Furniture comes in all shapes, sizes, and levels of complexity. Some can be as simple as wooden planks glued or screwed together to form a chair, while others can be as elaborate as a piece of sculptural art paying homage to art movements of the past. As designs grow more complex and sophisticated, the number of parts and connections also grow, leading to a product that could be harder to assemble, move, or repair. Wouldn’t it be dandy if you could have a somewhat non-trivial piece of furniture that was simply held together with a strap? Of course, it still has to actually be stable, not to mention comfortable, and that’s exactly the proposition that his sandwich-inspired sofa is putting on the table, or the floor, rather.
Designer: Joao Teixeira
Admittedly, this bulky sofa looks nothing like the burger that it’s named after. Not unless you define a burger as a sandwich whose thin buns have toppled over, spilling its voluminous content on the floor. The way its body is wrapped and held together by a wide strap almost makes it look more like a messy piece of sushi than a sandwich. Whatever kind of food it makes you think of, the Burger sofa has already fulfilled its purpose in catching your attention.
What looks like a single wide chair or narrow couch is actually made up of four large cushions joined together by a single strap-like structure. People have, of course, tried numerous times to pile pillows and cushions together into something more spacious and have failed just as many times. Without anything to really bind them together, a fortress of soft bags is really nothing more than a castle built on shaky foundations, ready to fall apart at any given moment.
The strap that keeps the four cushions together isn’t a simple single piece of material, though. Curved pieces of wood embrace the two cushions that make up the armrests, giving not only stability to the composition but also some form of protection. These two wide arms are joined together by narrower straps of leather that have just the right balance of tautness and flexibility to keep everything from falling apart. Plus, it adds a nice visual and material accent to the sofa, giving it a stylish flair.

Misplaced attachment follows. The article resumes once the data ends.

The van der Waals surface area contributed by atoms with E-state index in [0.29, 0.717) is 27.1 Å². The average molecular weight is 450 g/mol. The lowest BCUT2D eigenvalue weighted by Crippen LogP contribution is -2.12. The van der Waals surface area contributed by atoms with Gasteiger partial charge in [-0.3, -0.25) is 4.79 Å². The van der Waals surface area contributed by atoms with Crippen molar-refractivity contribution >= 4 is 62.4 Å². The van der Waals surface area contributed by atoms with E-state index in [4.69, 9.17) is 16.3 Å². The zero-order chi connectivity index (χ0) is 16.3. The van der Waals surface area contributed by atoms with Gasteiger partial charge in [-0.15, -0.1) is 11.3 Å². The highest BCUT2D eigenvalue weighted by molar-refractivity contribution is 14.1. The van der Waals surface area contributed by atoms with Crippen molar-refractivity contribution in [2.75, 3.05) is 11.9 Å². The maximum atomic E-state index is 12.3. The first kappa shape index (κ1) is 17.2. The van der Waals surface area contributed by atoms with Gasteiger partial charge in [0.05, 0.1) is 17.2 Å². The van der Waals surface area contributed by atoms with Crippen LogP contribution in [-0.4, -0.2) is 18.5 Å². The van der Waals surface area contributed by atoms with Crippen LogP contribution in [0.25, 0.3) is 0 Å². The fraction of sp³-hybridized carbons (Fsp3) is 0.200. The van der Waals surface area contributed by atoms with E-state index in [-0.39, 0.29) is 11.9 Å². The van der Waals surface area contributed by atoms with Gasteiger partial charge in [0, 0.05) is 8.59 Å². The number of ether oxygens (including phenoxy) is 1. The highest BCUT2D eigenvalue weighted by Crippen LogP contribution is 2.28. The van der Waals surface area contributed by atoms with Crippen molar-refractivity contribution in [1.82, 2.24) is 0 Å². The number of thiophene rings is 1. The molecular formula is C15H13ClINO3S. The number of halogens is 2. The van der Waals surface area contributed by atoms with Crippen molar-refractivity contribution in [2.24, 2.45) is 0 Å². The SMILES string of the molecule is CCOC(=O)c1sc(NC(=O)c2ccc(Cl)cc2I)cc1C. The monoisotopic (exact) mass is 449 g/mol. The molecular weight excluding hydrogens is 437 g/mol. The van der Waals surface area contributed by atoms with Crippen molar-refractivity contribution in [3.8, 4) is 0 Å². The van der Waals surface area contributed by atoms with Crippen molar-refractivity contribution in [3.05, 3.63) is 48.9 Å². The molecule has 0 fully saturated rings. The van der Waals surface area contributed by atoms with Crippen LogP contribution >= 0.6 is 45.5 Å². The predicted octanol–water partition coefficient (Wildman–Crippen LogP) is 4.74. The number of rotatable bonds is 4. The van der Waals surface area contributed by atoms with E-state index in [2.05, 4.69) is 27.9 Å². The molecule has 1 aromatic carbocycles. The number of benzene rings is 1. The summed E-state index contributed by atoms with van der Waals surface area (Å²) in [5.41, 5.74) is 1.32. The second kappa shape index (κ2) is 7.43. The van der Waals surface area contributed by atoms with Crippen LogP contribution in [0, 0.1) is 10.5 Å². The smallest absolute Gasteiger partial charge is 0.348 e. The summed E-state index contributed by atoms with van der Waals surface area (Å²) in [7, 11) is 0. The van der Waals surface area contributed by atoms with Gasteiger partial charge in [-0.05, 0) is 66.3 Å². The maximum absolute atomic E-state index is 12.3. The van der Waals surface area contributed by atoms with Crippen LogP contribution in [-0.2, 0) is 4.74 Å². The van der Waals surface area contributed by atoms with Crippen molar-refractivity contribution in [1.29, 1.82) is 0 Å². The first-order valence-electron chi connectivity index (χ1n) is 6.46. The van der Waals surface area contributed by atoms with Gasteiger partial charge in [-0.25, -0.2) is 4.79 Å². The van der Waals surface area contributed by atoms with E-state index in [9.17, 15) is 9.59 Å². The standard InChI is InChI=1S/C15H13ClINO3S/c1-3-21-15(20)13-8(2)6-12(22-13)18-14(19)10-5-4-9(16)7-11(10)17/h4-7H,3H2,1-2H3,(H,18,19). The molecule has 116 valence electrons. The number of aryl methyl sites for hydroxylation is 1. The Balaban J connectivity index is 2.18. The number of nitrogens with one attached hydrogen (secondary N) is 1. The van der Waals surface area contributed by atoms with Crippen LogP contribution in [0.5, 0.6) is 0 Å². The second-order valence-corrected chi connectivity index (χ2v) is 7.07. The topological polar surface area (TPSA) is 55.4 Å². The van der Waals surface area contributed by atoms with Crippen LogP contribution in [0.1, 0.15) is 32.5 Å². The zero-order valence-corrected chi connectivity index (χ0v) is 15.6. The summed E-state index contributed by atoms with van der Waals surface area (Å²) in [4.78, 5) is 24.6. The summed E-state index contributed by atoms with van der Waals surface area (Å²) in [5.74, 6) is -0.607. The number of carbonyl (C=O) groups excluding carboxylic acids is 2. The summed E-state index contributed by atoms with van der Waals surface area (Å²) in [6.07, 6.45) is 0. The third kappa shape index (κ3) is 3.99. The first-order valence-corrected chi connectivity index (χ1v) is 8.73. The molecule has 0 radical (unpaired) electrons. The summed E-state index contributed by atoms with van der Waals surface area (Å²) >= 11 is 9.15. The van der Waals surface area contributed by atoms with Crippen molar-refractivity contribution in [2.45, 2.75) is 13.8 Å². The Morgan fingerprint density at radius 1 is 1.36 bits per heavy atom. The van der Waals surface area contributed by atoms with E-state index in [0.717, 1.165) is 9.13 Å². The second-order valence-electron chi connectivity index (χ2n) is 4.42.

One might wonder, however, why one would bother tying up four cushions to make a sofa. Beyond just a design and materials experiment, Burger brings a unique style of modularity to the furniture scene. Depending on how easy or difficult it really is to undo and redo the straps, moving the sofa to another location is a simple case of disassembling and reassembling the furniture. There are no screws or glues involved, and presumably, no tools are needed either.
Despite being made of four distinct parts (five if you count the belt), the Burger sofa still looks as comfortable as any other couch with big cushions. The design also offers flexibility, with a two-seater version possible with a longer strap. Whether the design will survive the typical wear and tear of long-term use is a different question entirely, but the concept definitely has enough merits to warrant testing its mettle.